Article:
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Liquid meth disguised in 9,360 cooking oil bottles seized at Melbourne port

A huge haul of liquid meth was seized by Australian federal police after customs agents uncovered about $80.7 million of the drug hidden inside a shipment of cooking oil bottles sent from Mexico.

The slick drug-smuggling operation concealed the about 540kg of Mexican meth in a consignment of 9,360 canola oil bottles, which arrived in Melbourne on March 31.

Investigations are now underway to track down members of the illicit drug syndicate.




The haul is the second-largest liquid meth seizure in Victorian history, following a November 2020 bust flown in from Chicago, that netted 560kg.

Liquid meth is the number one illicit substance being smuggled across the American border from Mexico, according to the US Drug Enforcement Administration.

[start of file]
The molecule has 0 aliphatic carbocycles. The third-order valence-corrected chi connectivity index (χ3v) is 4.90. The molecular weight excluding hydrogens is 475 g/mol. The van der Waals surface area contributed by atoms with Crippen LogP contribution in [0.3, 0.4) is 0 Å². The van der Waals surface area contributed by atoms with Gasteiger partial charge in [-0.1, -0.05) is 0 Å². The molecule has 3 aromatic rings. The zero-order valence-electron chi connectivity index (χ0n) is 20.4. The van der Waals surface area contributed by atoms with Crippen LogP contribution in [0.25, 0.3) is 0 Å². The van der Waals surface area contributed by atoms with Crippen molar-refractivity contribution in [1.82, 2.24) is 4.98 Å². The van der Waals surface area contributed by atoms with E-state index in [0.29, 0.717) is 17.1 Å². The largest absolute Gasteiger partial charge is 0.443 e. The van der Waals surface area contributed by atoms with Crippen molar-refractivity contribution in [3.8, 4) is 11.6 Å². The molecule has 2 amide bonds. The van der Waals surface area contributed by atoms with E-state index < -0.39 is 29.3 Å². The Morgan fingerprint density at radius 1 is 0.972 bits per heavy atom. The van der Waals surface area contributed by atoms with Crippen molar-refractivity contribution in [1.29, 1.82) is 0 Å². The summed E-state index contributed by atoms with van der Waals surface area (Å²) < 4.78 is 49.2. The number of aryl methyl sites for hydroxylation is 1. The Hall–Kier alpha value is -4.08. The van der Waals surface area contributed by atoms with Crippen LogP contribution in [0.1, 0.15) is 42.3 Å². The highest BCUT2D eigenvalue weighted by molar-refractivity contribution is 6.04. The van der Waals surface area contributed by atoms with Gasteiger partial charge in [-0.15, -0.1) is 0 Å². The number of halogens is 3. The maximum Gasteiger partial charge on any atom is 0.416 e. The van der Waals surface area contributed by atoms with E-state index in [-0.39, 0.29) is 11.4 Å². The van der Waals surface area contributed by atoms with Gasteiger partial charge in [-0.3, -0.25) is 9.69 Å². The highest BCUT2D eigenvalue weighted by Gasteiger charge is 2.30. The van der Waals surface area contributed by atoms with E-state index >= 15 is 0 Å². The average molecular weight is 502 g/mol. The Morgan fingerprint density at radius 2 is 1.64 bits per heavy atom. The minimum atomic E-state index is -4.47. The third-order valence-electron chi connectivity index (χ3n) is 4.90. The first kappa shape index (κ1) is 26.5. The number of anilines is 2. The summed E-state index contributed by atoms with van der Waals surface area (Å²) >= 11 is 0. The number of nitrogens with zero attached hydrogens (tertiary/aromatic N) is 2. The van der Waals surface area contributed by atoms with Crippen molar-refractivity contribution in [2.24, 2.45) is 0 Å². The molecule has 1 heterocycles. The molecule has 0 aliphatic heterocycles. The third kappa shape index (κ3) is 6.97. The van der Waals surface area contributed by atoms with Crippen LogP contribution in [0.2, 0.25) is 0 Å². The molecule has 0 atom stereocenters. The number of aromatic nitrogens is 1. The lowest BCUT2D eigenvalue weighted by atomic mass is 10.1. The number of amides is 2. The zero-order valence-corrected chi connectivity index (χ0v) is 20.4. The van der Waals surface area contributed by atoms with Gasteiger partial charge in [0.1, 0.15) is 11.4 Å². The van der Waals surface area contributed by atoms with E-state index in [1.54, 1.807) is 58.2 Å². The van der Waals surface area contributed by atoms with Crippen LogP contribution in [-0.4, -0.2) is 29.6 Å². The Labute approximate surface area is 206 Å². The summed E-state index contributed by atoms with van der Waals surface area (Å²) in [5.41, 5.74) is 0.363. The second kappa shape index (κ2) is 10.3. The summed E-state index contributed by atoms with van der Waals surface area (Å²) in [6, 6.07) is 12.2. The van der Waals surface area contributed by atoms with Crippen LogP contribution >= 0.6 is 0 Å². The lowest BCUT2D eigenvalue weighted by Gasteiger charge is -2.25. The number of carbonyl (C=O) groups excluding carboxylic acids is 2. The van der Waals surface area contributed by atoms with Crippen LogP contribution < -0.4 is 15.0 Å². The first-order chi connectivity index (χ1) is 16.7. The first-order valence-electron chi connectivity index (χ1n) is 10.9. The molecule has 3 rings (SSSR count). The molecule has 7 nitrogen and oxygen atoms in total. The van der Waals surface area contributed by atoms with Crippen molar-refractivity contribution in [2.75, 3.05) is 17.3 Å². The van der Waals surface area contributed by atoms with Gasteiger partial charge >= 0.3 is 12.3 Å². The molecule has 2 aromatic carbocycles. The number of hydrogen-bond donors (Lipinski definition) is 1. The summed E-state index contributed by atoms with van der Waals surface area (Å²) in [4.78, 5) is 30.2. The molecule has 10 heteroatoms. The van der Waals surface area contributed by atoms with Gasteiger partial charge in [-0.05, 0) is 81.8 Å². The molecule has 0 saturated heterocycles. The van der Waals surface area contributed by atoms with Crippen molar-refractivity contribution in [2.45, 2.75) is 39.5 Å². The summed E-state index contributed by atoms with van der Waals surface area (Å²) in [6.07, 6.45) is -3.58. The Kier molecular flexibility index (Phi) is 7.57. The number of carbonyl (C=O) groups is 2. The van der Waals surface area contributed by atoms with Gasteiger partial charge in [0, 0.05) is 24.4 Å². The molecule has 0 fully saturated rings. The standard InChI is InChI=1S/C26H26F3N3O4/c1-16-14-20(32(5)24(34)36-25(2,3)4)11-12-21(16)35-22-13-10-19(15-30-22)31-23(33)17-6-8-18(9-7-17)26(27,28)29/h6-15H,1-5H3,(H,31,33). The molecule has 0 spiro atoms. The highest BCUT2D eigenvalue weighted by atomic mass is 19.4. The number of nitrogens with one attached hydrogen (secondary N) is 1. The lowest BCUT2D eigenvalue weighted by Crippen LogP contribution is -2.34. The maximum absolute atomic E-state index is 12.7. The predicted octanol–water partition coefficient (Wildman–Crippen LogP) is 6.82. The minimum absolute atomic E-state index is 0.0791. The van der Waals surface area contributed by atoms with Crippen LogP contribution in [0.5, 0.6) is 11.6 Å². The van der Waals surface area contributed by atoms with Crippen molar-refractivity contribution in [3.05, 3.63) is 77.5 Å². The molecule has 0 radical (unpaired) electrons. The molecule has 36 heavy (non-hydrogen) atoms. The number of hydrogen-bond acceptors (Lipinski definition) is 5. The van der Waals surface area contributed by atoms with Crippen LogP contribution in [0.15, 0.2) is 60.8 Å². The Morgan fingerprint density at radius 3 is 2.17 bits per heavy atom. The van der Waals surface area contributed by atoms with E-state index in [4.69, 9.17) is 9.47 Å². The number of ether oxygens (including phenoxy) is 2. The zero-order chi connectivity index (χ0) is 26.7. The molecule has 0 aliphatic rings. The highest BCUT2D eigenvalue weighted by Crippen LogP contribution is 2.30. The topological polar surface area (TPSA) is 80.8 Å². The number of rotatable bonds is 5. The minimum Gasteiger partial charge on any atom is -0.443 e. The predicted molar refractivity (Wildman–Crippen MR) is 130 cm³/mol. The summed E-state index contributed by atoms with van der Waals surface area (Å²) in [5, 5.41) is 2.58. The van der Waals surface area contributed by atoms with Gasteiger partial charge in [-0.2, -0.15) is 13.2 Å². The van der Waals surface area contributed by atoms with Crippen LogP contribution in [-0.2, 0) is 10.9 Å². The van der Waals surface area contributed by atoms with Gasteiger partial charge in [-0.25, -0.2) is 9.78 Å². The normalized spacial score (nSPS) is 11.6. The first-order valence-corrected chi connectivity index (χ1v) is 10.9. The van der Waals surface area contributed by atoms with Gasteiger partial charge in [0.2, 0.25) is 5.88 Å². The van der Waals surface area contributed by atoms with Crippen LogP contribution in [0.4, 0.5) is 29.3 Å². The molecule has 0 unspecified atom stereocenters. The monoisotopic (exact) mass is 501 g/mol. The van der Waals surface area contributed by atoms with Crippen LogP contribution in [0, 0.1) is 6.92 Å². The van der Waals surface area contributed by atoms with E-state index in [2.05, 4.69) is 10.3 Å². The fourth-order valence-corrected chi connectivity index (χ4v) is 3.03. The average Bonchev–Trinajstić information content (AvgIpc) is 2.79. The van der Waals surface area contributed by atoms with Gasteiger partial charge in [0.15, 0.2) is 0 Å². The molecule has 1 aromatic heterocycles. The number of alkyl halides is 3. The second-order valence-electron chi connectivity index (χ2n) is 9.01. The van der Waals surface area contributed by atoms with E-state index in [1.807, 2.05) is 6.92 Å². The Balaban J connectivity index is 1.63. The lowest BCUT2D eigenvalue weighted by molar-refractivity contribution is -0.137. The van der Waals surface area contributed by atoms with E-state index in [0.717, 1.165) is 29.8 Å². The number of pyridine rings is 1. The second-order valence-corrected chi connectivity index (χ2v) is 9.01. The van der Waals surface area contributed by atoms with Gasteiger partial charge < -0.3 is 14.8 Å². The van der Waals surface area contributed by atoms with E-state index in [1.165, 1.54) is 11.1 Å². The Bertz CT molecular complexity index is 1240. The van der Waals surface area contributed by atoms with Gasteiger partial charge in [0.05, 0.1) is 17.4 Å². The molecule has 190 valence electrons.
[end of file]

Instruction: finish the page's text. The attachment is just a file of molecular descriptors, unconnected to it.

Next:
The new tactic used by cartels is proving to be a huge challenge for law enforcement agencies around the world because the narcotic can be so easily disguised as other products such as oil, petrol, or even water.



When the dangerous drug makes it through customs, members of the syndicate simply use basic chemistry equipment to evaporate the solution and turn it back into crystals.

Forensic testing revealed that out of the two shipping containers of cooking oil that landed in Melbourne, only 269 bottles of the 9,360 actually contained meth, making the drug extremely difficult for Australian authorities to detect.

But Australian Border Force regional commander Craig Palmer said: ‘If criminal organisations have thought of it, chances are, we have seen it.

‘The ABF’s technical expertise and sophisticated technology means that we will find the drugs, regardless of the method of concealment.

‘Working together with law enforcement partners increases our reach so we can disrupt criminal activity like this one, to keep the community safe from harmful drugs.’